|MGL's XTreme engine monitoring system uses the company's data bus, allowing engine information to be displayed on MGL's EFIS instruments.
By Joseph E. (Jeb) Burnside
August 1, 2013 - Trick avionics are about as common at EAA AirVenture Oshkosh 2013 as sunscreen and sore feet.
Offerings for experimental aircraft range from relatively inexpensive but full-featured multi-function displays (MFDs) from companies like Advanced Flight Systems to full-boat glass panels like Garmin's G3X. Trying to find an analog gauge in a typical new installation aboard, say, an RV-10, is increasingly an exercise in futility. In fact, one category of avionics equipment - engine monitors - didn't really exist as few as 20 years ago, and now that function is expected as part of a glass panel's MFD.
But what if you have plenty of panel real estate in your experimental and the latest technology in an engine monitor is all you're shopping for? You still have a wide range of choices, including certified devices from the usual suspects. Here are some examples, gathered from a hurried stroll around the Oshkosh grounds.
Dynon's engine monitoring system (EMS) offerings are color LCD-panel devices that come in two sizes: The smaller EMS-D10 and the larger-screen EMS-D120. The EMS-D10 fits in a standard 3-1/8-inch round panel opening, which the instrument fully covers, while the EMS-D120 requires a 6.78-by-4.75-inch panel cutout. Both instruments integrate up to 16 different gauges. If you have multiple Dynon Avionics products in your aircraft, their architecture allows them to be networked together via the company's Dynon Smart Avionics Bus (DSAB), providing the ability to transmit information to each other. "Any product's data can then be viewed on any other screen in the DSAB network," according to the company.
The EMS-D120 retails for $2,200, while the EMS-D10 goes for $1,700. Neither price includes required probes. For more information, visit Dynon Avionics at Booth 4053-4055 in Hangar D, or online at www.DynonAvionics.com.
GRT Avionics EIS 2000 and 4000/6000
GRT Avionics also offers two basic engine monitor solutions, the EIS 2000 and the EIS 4000/6000. The EIS 2000 comes in two flavors, one for two-stroke engines and one for four-strokes. Either one is designed for ultralights or other craft in which light weight and small size are important.
Meanwhile, the EIS 4000 is designed for four-cylinder powerplants, and its bigger brother, the EIS 6000, is for six-cylinder engines. Both products offer complete engine monitoring capability displayed on a back-lit, sunlight-readable display. The EIS 4000 and 6000 are highly customizable, offering graphical and digital displays and as many as 62 alarms. Pricing for the EIS 2000 starts at $373, plus probes or accessories. The EIS 4000 starts at $719, plus probes, and the EIS 6000's base price is $759.
Visit GRT Avionics in Booth 3068-3069 in Hangar C or online at www.GRTAvionics.com.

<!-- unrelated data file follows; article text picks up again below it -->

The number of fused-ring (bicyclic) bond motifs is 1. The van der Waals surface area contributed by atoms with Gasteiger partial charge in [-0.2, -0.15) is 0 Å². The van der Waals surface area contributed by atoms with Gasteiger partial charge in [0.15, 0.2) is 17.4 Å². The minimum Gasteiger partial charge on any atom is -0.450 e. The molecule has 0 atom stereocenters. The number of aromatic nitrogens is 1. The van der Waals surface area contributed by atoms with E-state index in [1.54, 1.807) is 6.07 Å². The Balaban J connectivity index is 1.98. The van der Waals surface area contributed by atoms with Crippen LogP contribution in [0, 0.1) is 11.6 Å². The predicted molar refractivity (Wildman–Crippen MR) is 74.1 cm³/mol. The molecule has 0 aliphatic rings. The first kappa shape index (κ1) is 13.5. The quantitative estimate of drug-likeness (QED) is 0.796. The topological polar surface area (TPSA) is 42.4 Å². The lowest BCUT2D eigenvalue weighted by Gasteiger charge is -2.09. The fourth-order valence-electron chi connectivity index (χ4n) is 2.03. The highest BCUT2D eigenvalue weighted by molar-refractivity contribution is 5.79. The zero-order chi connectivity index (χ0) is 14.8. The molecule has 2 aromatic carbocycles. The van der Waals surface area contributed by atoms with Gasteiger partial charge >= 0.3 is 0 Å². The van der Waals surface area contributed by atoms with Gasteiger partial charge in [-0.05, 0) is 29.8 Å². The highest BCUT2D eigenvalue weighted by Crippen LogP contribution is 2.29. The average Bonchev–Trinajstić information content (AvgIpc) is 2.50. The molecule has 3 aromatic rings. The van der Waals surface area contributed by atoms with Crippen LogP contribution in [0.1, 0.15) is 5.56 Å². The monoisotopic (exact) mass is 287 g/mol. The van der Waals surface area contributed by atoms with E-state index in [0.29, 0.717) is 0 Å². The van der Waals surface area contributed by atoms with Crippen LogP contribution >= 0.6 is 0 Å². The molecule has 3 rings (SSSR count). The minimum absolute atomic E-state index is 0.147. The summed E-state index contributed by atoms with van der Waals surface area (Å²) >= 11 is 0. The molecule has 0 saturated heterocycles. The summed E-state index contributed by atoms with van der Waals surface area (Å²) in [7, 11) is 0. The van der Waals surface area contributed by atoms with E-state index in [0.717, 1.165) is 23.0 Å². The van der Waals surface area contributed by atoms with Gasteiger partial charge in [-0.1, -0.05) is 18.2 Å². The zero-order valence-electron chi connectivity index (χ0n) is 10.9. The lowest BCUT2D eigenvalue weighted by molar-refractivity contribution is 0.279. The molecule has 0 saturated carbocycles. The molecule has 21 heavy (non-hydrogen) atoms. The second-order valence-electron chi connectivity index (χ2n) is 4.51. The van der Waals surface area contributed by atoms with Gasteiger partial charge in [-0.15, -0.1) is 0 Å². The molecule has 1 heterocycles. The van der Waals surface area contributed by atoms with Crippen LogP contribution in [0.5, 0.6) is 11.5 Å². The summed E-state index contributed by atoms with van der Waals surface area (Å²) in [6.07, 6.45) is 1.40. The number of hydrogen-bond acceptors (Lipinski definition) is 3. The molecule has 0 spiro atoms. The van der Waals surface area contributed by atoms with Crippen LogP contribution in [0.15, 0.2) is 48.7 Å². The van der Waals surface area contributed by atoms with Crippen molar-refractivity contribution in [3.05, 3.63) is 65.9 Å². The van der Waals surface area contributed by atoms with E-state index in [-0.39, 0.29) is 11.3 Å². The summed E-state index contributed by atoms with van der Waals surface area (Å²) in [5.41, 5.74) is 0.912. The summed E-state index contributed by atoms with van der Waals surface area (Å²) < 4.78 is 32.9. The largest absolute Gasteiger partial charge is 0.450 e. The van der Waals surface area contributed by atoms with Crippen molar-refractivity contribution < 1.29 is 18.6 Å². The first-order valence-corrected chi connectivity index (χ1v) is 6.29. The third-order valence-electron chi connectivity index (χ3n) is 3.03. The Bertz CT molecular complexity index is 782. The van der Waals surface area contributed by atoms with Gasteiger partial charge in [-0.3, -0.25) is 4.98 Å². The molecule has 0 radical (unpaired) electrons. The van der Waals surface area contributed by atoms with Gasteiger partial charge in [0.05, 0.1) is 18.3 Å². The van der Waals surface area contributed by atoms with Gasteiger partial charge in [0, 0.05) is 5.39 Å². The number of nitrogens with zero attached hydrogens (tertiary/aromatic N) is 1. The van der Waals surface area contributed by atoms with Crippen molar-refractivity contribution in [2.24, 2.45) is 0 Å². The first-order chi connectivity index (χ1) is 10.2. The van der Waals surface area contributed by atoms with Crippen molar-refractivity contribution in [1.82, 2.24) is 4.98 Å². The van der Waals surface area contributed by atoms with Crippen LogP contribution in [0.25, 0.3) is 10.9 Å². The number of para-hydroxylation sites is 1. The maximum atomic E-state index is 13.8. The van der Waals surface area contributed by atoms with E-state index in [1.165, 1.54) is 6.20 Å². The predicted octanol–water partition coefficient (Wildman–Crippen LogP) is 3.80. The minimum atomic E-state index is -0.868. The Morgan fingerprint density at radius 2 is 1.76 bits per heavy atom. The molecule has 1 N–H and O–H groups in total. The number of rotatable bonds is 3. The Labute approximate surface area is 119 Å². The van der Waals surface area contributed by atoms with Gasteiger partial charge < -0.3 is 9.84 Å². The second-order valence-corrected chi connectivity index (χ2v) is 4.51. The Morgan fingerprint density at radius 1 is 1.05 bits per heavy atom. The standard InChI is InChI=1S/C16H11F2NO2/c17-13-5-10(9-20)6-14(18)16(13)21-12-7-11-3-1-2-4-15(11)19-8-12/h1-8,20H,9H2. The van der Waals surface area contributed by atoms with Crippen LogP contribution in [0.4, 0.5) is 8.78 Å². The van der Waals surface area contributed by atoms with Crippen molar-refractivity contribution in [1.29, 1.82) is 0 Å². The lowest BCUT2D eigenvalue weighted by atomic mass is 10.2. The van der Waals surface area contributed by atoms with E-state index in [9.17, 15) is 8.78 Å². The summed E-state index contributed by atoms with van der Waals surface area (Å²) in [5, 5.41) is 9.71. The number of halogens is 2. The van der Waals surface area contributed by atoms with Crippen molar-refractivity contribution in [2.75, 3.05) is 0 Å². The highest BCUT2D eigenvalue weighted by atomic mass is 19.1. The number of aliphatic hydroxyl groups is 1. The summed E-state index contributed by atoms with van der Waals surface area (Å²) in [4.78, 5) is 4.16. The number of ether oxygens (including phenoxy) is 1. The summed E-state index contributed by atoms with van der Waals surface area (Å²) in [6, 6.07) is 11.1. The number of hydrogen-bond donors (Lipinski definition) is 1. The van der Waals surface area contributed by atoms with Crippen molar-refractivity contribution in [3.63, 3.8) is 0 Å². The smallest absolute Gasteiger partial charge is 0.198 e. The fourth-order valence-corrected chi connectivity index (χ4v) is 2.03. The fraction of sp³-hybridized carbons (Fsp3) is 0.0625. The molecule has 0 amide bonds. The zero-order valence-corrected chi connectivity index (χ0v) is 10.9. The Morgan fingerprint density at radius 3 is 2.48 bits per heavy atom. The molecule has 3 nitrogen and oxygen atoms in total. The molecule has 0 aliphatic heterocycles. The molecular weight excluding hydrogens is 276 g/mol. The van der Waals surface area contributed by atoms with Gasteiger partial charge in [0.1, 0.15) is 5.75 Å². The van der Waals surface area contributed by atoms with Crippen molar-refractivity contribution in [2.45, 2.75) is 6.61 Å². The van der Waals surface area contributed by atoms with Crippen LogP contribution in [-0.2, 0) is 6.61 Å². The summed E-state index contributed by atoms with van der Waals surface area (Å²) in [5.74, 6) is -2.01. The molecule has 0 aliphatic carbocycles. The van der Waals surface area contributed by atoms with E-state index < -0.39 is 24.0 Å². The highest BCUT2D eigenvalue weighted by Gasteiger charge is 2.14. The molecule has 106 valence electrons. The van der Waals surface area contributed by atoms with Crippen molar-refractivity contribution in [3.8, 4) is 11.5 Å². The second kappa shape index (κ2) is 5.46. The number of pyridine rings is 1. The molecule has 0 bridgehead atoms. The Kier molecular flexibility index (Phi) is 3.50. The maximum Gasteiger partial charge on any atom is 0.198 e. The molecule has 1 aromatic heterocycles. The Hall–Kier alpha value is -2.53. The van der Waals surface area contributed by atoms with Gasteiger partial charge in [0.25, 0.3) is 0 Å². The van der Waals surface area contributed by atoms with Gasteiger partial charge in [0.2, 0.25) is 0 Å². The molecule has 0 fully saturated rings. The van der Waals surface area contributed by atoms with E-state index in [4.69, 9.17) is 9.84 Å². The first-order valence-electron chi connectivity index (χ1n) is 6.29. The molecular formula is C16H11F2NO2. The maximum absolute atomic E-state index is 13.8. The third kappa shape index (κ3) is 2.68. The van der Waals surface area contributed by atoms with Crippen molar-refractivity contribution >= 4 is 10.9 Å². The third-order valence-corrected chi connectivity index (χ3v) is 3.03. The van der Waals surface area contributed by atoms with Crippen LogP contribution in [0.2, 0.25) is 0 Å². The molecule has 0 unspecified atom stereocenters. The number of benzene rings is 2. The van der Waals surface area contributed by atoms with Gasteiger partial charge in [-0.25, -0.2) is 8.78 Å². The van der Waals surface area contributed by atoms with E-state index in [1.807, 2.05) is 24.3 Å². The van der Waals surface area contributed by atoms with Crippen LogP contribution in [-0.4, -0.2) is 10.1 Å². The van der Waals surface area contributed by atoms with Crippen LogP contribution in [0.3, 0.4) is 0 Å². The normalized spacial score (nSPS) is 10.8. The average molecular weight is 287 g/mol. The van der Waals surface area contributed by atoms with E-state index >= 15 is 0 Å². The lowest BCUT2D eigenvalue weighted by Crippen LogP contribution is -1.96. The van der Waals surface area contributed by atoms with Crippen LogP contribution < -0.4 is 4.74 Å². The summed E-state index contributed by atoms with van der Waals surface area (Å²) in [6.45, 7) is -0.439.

J.P. Instruments EDM 740/930
JPI, along with Insight and Electronics International (all three of whom are present at this year's AirVenture and offer engine monitors for experimentals), helped found the market for the modern engine monitor. Today all three offer a wide range of instruments, but only JPI has products with a color LCD display designed for experimentals.
The company's EDM 740 mounts in a 3-1/8-inch instrument hole, while the 930 needs a 6-by-4.5-inch cutout. Both provide traditional engine-monitoring functions, including fuel flow, carburetor air temperature, and a host of other capabilities. In addition to the mounting methods, the 930 differs from the 740 by sporting an SVGA-quality screen.
Both JPI products are sold as complete packages, including probes, sensors, etc. Pricing starts at $3,199 for the EDM 740 and $5,217 for the EDM 930. To learn more, visit JPI's booth, 1071-1073, in Hangar A or online at www.JPInstruments.com.
MGL Avionics XTreme EMS
MGL Avionics calls its XTreme EMS "a full-featured, full-color engine monitoring system for just about any engine." All sensor data is sent through the firewall via a single serial cable, making installation clean and easy. The device supports both four- and six-cylinder engines, or up to 12 total channels of CHT or EGT available in any combination. Additionally, two fuel-level inputs are available, and fuel flow is supported. Battery voltage is standard, and current monitoring is an available option.
Since the aircraft's engine data is routed to the instrument using the company's data bus, the XTreme EMS's information can be shared with the company's EFIS displays. The XTreme EMS starts at $850. A complete harness supporting all of the instrument's functions is $109.
The XTreme EMS can be viewed at the company's AirVenture booth, 2139-2140, in Hangar B. The company's website is www.MGLAvionics.com.